This past week has seen the welcome return of the National Ploughing championship, with an estimate of 300,000 people to attend the event. That is a stark reminder to the Government, in advance of Budget 2023 next Tuesday, of the importance of the agricultural sector to the Irish economy.
The agriculture sector represents a fundamental driver of economic activity and employment in rural Ireland. It is the oldest and largest exporting sector in Ireland. The Department of Agriculture Food & Marine reported in their 2021 Annual Review & Outlook that the sector employed 163,600 people or 7.1% of total employment in 2020. Agriculture also accounted for 9% of all exports from the State. These figures were reported in the face of a global pandemic and demonstrated the agricultural sector’s resilience, with exports and employment in the sector supporting a balanced regional economy. In addition the sector plays a key part in indirectly supporting local communities and economies.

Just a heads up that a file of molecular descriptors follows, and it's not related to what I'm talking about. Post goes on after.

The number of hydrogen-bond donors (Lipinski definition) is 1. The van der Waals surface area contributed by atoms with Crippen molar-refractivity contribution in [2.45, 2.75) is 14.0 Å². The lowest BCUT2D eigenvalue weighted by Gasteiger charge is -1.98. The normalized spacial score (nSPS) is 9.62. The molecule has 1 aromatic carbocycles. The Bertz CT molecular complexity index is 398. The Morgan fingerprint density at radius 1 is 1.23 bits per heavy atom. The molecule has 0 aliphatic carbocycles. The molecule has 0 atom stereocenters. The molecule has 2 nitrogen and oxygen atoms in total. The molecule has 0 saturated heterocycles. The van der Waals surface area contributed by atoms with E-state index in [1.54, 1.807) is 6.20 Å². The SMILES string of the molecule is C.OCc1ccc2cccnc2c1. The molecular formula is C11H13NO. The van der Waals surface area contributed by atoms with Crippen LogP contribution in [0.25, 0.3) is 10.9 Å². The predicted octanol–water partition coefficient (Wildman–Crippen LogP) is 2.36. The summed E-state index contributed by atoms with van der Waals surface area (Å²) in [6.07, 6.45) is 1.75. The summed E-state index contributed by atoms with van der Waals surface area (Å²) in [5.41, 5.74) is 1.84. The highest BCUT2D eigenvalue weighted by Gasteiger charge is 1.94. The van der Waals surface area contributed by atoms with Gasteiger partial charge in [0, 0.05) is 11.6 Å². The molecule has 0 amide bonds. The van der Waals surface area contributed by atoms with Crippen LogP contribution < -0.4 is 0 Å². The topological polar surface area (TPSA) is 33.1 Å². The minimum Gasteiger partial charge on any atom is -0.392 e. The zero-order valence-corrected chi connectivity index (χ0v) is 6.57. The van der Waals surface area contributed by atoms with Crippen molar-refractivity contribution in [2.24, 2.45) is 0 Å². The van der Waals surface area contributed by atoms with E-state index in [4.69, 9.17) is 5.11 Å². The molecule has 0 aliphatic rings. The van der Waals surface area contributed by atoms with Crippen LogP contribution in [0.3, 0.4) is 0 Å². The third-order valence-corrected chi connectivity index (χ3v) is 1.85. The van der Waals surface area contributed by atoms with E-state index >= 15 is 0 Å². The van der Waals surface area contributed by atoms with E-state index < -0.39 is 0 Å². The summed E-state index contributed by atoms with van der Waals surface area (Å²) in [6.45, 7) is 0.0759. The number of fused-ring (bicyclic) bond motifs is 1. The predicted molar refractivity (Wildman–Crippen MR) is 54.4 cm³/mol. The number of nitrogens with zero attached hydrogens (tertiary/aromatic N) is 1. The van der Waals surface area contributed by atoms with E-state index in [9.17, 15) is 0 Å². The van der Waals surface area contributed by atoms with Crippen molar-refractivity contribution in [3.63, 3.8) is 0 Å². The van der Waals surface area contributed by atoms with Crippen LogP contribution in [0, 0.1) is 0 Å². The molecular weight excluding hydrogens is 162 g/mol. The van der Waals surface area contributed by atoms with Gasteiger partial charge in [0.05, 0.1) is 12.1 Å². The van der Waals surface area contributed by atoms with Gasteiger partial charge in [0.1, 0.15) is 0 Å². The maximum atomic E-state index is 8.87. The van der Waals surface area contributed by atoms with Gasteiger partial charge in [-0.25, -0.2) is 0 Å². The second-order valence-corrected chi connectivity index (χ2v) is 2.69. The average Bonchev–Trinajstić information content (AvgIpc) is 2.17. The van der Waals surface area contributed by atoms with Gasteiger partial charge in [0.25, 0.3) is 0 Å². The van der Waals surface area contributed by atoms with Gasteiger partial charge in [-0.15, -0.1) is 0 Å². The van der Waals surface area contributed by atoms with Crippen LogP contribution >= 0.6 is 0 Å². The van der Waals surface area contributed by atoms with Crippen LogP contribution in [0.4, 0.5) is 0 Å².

Brexit continues to impact the agricultural sector with travel disruption, tariffs, regulatory changes, and reduced access to raw materials. Supply chain disruptions are causing difficulty also, with stock management costs rising substantially due to some farmers holding larger inventories as lead times from UK suppliers lengthen. The agri-food sector is still very heavily reliant on the UK market. Whilst the UK accounts for 11% of Ireland’s export of goods it accounts for 38% of agri-food exports. Securing an agreement on the NI protocol is vitally important to the sector. Identifying new opportunities in the EU is also critical for the sector.